Staying with the English, and the concept of the written word, another good old friend – though not nearly as old as Ben and myself – is Jemma Kennedy, author of the excellent novel Skywalking. Jemma’s one of those characters who is always finding new ways to be involved in this thing we call life; along with her friend Julia, she has just established Kitchen Sink Dramas which, I understand, is planning on selling printed verse attached to your everyday household items. But if you don’t want to buy anything, just sign up at the Reading Room and every month, so they promise, you will receive “an easily digestible morsel from a classic work of fiction or poetry” sent “directly to your inbox to refresh your literary palate.” Beats getting spam.
Finally, part of my research for my book requires me spending time online reading up on old bands. Today I came across a ten year old interview with Simeon of the Silver Apples, a duo who really helped pioneer synth-space rock in the late sixties; Simeon created an enormous mixing-board size multi-oscillator long before the words “Moog” or “Eno” were household terms. The interview had me falling off my seat with laughter, Simeon’s account of his act’s relative hey day was so witty. It had also had me fascinated: It had clearly had not been conducted in real time, as Simeon’s comments were just too well-chosen, too prosaic, the punchlines too perfect to be spontaneous. But the nature of the follow-up questions suggested that it couldn’t have been done in one foul e-mail swoop either. A note at the end finally explained that the interview was in fact conducted in letter form, back and forth over a period of time. I guess that when your duo has been broken up for twenty-seven years and people are only just rediscovering your music, you may as well take your time telling your story. In the process, Simeon not only offered up a complete account of his pioneering work, but something of a classic tome about simultaneously making it and breaking it in this very strange art form called music. This anecdote about playing Central Park during the 1969 Moon Landing is just one of the many passages that made me laugh out loud. You don’t need to know Silver Apples’ music to enjoy the exchange. But it helps, and believe me, it’s stood the test of time a lot better than some other gumph from the late sixties.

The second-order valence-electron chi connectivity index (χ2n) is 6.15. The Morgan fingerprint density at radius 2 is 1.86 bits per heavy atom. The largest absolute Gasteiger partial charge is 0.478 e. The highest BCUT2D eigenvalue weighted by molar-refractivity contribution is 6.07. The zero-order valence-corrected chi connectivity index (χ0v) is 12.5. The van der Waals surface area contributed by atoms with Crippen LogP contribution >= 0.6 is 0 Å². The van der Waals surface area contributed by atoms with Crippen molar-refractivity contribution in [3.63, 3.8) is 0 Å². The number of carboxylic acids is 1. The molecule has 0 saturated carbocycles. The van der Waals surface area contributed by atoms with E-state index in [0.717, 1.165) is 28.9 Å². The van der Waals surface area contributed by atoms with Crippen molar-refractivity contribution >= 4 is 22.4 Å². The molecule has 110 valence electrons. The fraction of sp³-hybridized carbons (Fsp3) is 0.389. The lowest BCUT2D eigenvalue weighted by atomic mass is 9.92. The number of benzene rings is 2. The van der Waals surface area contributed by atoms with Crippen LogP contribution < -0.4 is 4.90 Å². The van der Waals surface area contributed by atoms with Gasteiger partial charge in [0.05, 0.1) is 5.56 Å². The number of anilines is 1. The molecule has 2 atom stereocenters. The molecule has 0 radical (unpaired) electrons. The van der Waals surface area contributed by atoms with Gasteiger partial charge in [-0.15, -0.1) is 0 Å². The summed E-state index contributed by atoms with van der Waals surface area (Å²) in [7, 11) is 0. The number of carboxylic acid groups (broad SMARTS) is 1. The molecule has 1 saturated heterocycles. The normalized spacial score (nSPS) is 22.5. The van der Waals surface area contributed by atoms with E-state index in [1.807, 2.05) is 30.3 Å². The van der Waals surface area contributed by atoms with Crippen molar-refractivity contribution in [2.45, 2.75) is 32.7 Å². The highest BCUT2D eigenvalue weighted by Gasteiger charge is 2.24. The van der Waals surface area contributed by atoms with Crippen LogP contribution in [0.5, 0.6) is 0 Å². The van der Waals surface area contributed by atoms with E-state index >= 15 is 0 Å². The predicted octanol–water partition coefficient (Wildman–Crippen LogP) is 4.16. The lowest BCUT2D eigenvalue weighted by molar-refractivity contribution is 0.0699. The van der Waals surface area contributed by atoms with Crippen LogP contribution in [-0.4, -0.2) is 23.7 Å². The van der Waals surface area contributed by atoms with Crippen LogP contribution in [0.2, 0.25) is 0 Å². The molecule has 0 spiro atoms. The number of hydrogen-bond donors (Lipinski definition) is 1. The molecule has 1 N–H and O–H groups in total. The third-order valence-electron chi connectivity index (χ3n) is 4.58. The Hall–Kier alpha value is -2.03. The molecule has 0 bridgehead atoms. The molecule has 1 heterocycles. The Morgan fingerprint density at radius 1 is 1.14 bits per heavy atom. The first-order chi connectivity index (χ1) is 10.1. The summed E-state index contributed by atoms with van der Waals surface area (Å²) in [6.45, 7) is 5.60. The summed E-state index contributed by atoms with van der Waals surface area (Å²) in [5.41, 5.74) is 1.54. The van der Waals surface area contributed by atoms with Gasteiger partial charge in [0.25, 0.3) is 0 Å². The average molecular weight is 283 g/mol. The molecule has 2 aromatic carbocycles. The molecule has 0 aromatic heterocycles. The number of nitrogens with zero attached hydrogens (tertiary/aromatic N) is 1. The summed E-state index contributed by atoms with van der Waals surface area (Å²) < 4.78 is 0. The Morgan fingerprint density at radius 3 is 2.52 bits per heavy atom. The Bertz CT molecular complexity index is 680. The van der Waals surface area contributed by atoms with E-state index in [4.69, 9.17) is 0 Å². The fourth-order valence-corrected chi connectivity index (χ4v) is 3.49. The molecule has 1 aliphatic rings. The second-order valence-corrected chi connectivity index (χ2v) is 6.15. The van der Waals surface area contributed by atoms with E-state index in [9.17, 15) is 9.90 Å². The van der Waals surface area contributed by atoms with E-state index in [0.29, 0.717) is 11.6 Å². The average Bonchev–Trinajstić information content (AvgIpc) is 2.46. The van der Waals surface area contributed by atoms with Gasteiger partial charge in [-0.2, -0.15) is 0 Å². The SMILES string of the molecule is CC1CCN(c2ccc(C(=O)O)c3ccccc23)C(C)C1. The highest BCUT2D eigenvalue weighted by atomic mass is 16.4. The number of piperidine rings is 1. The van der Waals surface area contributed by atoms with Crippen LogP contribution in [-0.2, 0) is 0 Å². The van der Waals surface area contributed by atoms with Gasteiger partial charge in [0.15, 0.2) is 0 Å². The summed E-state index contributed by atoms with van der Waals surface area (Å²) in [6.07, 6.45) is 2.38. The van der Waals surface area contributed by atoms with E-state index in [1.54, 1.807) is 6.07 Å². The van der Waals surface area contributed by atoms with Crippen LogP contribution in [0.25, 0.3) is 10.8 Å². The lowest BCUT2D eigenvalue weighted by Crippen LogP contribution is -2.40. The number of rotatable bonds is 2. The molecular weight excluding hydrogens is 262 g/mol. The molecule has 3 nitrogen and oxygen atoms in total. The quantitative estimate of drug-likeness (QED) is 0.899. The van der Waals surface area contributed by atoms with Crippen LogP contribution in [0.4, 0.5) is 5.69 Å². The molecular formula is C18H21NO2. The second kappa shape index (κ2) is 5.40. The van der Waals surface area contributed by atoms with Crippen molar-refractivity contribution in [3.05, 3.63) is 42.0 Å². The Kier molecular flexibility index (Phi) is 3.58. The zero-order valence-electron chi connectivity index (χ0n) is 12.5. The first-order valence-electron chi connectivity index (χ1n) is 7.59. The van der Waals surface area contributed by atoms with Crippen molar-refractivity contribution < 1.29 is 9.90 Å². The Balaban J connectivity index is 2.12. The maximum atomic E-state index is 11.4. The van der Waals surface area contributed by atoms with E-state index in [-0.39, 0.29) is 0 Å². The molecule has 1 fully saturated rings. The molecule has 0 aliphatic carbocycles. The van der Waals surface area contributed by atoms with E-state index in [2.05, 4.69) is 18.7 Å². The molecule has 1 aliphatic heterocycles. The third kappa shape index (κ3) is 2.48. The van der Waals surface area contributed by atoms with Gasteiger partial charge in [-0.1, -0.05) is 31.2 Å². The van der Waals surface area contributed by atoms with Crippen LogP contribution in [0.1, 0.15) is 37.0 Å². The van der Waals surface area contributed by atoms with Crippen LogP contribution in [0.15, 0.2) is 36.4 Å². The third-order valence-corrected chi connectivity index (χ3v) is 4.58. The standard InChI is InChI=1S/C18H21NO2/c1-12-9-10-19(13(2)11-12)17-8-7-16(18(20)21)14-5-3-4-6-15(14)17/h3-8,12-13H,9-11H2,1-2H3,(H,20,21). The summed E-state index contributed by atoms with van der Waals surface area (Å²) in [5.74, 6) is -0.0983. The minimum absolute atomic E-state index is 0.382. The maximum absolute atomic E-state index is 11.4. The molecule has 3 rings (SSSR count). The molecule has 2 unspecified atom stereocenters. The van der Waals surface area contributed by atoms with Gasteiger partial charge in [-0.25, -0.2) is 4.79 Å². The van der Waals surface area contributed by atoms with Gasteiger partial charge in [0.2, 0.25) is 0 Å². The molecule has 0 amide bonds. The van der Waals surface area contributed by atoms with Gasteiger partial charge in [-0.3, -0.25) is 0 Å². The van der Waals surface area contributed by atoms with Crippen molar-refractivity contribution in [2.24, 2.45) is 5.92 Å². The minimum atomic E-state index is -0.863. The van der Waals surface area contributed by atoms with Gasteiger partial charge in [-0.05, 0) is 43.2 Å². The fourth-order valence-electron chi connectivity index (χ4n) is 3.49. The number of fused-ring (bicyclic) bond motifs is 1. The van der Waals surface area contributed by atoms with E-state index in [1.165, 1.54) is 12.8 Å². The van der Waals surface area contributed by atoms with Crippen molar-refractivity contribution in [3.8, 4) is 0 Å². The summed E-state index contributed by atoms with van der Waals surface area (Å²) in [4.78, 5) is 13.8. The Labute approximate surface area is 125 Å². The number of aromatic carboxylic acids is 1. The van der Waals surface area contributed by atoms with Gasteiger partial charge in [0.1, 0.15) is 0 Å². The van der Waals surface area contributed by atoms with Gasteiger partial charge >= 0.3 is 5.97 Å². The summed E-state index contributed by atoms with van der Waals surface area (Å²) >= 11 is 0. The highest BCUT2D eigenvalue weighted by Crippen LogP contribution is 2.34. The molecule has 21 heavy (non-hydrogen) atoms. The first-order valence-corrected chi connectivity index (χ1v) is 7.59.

The rocket launch went off without a hitch but as the spaceship began its approach to the surface of the moon, it began to rain cats and dogs in New York City. We were at least under the cover of a band shell, more than I can say for the thousands of people under parkas or umbrellas or newspapers all around the park, but there was a noticeable amount of water trickling onto the stage floor and under my bass switches. We decided to forego the build-up portion of our concert – explaining it to the crowd, who applauded our concern for our safety – but when Neil Armstrong began his descent to the moon’s surface Danny and I struck up the band, caught up in the emotion of it all, and performed ‘Mune Toon’. I was receiving electrical shocks every time I touched the instrument but there was nothing that seemed like it was life-threatening so we kept going. I just kept my hands on the oscillators because I found that when I let go and then tried to re-touch them, that was when I got zapped. So all during ‘Mune Toon’ there was this tingling, sexy, frightening, scary thing coursing through my body and I was singing my heart out and Armstrong was stepping onto the moon and human beings were entering a new era and thousands of people were crying with happiness and soaking wet and singing and hugging each other. Well, just when he thought the most political-mileage-moment was upon him Mayor Lindsay grabbed the microphone to say something profound and I swear I saw his ears light up. He was baptized into the world of electronic music. His hair looked like the bride of Frankenstein. Rolling Stone magazine did a piece on the event and called me the “leading exponent of hippy technology.” I have always liked that, but have never figured out how to use it at parties.